Declaration on Masonic Associations

The Declaration on Masonic Associations is a declaration by the grave sin and may not receive Holy Communion. It was issued in 1983 by the prefect of the congregation, Joseph Cardinal Ratzinger, who became Pope Benedict XVI on April 19, 2005.


  • History of Canon Law regarding Freemasonry 1
  • Legal status 2
  • Further analysis 3
  • See also 4
  • References 5
    • Notes 5.1
    • Sources 5.2

History of Canon Law regarding Freemasonry

Catholic canon law has forbidden membership in Masonic organizations since 1738, with Pope Clement XII's papal bull In eminenti apostolatus.[1] Later popes continued to ban Masonic membership through the eighteenth- and nineteenth-centuries. When canon law was codified into the 1917 Code of Canon Law, these existing prohibitions were preserved in the code, especially in Can 2335. The 1917 code forbids Catholics, under the penalty of excommunication, to enroll in Masonic or other similar associations.

Can 2335: Affiliation With Masonic or Similar Societies. Those who join a Masonic sect or other societies of the same sort, which plot against the Church or against legitimate civil authority, incur ipso facto an excommunication simply reserved to the Holy See. [p. 924.]


Can. 1374. A person who joins an association which plots against the Church is to be punished with a just penalty; one who promotes or takes office in such an association is to be punished with an interdict.[2]

In the 1917 code, Masonry was specifically mentioned, but in the 1983 code it was not. Since the new canon law did not specifically mention Masonry, any issues or questions about Roman Catholics with Masonic associations were clarified by this document, which states, "...the Church’s negative judgment in regard to Masonic association[s] remains unchanged since their principles have always been considered irreconcilable with the doctrine of the Church and therefore membership in them remains forbidden. The faithful who enroll in Masonic associations are in a state of grave sin and may not receive Holy Communion."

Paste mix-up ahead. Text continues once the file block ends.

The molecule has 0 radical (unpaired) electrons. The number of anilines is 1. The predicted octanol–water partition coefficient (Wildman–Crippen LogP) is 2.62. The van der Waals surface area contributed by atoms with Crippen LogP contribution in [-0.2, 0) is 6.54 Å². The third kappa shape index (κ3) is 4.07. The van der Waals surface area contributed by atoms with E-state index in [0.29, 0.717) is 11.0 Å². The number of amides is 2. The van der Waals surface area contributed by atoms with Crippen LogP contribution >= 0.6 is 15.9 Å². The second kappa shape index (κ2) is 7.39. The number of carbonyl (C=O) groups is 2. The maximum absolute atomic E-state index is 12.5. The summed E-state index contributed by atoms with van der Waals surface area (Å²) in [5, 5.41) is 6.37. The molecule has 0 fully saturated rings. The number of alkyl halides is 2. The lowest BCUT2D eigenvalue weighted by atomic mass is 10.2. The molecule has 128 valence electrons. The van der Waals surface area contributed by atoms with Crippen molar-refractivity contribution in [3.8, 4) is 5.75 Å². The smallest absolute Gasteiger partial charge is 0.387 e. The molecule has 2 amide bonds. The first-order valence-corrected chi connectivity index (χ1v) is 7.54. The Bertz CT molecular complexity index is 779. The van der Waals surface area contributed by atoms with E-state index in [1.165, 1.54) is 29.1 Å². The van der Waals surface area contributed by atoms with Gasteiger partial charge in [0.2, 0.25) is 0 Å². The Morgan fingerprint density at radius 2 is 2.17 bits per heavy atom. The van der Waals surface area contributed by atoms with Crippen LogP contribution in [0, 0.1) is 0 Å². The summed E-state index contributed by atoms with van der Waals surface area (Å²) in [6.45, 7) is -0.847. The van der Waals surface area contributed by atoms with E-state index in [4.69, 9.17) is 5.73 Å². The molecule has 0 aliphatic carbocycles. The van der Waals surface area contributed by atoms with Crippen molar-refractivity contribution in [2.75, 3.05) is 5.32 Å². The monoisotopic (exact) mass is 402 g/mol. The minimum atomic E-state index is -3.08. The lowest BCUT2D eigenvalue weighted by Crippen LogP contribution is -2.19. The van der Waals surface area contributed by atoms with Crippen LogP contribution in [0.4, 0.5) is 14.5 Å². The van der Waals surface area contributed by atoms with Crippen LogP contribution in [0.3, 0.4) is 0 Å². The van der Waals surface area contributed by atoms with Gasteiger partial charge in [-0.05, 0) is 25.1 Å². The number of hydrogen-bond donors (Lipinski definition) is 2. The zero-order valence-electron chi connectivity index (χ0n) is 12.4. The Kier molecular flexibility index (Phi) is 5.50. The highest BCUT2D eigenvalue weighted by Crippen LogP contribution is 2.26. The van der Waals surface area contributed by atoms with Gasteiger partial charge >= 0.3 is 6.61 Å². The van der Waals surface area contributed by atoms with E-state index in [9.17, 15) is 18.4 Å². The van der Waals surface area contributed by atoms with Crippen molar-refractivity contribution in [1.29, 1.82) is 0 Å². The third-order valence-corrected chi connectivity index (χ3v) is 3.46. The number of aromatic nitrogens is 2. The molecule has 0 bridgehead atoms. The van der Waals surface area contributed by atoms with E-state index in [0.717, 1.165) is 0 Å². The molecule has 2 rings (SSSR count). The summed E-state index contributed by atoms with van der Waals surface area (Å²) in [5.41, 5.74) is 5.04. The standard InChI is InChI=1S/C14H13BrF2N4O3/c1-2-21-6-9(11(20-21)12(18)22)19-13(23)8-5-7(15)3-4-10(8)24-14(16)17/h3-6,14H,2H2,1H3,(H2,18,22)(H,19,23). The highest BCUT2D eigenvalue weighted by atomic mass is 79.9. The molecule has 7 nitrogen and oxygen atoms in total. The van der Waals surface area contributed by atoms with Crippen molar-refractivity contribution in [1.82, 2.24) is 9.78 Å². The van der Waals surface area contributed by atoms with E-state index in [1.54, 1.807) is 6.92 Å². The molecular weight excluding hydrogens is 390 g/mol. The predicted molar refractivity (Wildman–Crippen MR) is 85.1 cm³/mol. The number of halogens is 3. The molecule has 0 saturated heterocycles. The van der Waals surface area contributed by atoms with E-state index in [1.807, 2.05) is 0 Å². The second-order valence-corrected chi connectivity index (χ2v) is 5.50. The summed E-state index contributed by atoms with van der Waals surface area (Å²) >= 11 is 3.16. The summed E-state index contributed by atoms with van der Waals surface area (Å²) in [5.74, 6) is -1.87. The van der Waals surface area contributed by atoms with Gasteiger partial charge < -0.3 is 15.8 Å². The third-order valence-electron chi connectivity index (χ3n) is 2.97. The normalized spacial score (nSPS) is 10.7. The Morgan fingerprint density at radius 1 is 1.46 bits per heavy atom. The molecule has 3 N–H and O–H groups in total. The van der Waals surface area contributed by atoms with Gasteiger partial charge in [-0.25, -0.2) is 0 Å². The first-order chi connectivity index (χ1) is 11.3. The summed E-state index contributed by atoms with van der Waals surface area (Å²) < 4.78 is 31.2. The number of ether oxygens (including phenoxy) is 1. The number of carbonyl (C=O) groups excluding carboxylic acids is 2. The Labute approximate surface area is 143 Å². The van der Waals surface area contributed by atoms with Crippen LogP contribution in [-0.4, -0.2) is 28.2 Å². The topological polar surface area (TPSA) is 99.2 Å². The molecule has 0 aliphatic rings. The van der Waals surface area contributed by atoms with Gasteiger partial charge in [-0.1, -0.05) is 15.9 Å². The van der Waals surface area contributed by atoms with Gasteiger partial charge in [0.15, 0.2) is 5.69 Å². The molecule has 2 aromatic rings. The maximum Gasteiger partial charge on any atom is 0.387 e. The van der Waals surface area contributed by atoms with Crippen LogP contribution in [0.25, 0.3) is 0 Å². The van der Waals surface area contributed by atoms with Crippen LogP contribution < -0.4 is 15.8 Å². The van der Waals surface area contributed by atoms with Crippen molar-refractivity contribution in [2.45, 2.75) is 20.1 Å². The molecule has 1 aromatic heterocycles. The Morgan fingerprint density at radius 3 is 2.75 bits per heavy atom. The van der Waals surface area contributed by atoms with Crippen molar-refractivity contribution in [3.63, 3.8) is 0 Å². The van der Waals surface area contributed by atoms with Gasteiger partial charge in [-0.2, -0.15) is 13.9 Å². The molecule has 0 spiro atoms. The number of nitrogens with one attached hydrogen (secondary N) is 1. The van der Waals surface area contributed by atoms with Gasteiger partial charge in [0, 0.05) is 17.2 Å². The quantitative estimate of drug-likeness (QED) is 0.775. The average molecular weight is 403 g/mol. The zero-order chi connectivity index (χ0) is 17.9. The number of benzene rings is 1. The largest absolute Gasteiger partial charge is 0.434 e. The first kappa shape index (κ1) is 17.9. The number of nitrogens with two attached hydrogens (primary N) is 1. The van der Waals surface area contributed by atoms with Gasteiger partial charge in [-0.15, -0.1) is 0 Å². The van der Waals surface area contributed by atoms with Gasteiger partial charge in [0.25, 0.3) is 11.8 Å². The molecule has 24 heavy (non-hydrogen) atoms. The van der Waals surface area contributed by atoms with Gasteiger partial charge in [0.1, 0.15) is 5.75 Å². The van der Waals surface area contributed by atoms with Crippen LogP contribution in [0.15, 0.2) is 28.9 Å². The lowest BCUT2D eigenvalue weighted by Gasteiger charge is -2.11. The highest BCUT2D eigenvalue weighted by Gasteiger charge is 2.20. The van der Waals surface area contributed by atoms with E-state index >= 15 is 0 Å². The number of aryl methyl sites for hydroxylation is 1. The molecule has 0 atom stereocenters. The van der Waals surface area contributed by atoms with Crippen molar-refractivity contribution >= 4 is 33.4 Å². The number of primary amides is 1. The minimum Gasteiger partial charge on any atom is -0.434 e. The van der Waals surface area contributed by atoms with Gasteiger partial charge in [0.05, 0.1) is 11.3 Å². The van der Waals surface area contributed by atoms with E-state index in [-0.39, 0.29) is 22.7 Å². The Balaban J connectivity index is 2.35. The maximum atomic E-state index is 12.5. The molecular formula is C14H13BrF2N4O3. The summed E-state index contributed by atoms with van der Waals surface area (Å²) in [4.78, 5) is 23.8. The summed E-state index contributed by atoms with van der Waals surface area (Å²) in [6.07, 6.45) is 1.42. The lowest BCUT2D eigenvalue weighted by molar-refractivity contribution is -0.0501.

Legal status

The relevance of the declaration under canon law is unclear. Canon law allows for a process by which provisions of the code are interpreted authoritatively.[3] It has been argued, however,[4] that the declaration cannot be regarded as an authoritative interpretation of canon 2335, prohibiting membership in organizations which plot against the Church, since it does not make reference to it. In addition, the declaration was not issued by the authority which issued the legal provision it interprets, which also casts doubt on the view that canon 2335 is interpreted authoritatively. It thus remains unclear, even under the declaration, whether membership in Masonry is, by itself, forbidden to Catholics under canon law.

Further analysis

For an analysis of how Bishops investigated Masonry and some their findings, see Letter to U.S. Bishops Concerning Masonry dated April 19, 1985 by Cardinal Bernard Law.

See also



  1. ^  
  2. ^ "Delicts against ecclesiastical authorities and the freedom of the Church (Cann. 1370 - 1377)". 1983 Code of Canon Law. 1983. 
  3. ^ Canon 16 of the 1983 code.
  4. ^ Eugen Lennhoff/Oskar Posner/Dieter Binder: Internationales Freimaurer-Lexikon. Munich 2011. Entry on "Katholizismus, Katholische Kirche".


  • "Declaratio de associationibus massonici", Acta Apostolicae Sedis 76 (1984) 300. (From EV, No. 553, pp. 482–87)
  • Declaration on Masonic Associations, Congregation for the Doctrine of the Faith, Holy See
  • Canon Law, A Text and Commentary. T. Lincoln Bouscaren, S.J.; Adam C. Ellis, S.J.; Francis N. Korth, S.J.. Fourth Revised Edition, The Bruce Publishing Company, Milwaukee: 1963 [Imprimatur: + William E. Cousins, Archbishop of Milwaukee] LoCCN: 63-22295.
  • Clarification Concerning Status of Catholics Becoming Freemasons
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